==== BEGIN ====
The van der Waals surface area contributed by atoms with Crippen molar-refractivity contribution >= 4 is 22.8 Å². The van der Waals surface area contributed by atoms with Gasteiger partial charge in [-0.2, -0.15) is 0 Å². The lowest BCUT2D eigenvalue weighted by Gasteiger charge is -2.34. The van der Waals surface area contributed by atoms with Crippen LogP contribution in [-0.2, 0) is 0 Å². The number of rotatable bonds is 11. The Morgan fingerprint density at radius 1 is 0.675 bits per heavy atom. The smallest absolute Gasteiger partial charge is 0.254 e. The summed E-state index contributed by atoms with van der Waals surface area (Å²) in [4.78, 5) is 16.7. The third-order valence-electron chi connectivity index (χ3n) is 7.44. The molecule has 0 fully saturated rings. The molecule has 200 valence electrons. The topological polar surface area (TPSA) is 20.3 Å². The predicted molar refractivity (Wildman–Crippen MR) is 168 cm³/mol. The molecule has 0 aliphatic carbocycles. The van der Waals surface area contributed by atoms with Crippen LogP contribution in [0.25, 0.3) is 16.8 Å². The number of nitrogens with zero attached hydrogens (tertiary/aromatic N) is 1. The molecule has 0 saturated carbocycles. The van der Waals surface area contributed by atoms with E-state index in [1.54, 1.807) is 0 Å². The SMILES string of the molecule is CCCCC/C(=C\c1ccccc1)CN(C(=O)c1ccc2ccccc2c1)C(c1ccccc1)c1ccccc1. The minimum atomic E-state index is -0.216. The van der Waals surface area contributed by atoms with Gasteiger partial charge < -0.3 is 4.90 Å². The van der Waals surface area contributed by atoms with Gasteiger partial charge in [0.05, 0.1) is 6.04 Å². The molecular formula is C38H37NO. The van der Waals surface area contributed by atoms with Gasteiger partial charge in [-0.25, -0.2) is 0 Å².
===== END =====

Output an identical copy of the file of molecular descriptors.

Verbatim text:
The van der Waals surface area contributed by atoms with Crippen molar-refractivity contribution >= 4 is 22.8 Å². The van der Waals surface area contributed by atoms with Gasteiger partial charge in [-0.2, -0.15) is 0 Å². The lowest BCUT2D eigenvalue weighted by Gasteiger charge is -2.34. The van der Waals surface area contributed by atoms with Crippen LogP contribution in [-0.2, 0) is 0 Å². The number of rotatable bonds is 11. The Morgan fingerprint density at radius 1 is 0.675 bits per heavy atom. The smallest absolute Gasteiger partial charge is 0.254 e. The summed E-state index contributed by atoms with van der Waals surface area (Å²) in [4.78, 5) is 16.7. The third-order valence-electron chi connectivity index (χ3n) is 7.44. The molecule has 0 fully saturated rings. The molecule has 200 valence electrons. The topological polar surface area (TPSA) is 20.3 Å². The predicted molar refractivity (Wildman–Crippen MR) is 168 cm³/mol. The molecule has 0 aliphatic carbocycles. The van der Waals surface area contributed by atoms with Crippen LogP contribution in [0.25, 0.3) is 16.8 Å². The number of nitrogens with zero attached hydrogens (tertiary/aromatic N) is 1. The molecule has 0 saturated carbocycles. The van der Waals surface area contributed by atoms with E-state index in [1.54, 1.807) is 0 Å². The SMILES string of the molecule is CCCCC/C(=C\c1ccccc1)CN(C(=O)c1ccc2ccccc2c1)C(c1ccccc1)c1ccccc1. The minimum atomic E-state index is -0.216. The van der Waals surface area contributed by atoms with Gasteiger partial charge < -0.3 is 4.90 Å². The van der Waals surface area contributed by atoms with Gasteiger partial charge in [0.05, 0.1) is 6.04 Å². The molecular formula is C38H37NO. The van der Waals surface area contributed by atoms with Gasteiger partial charge in [-0.25, -0.2) is 0 Å².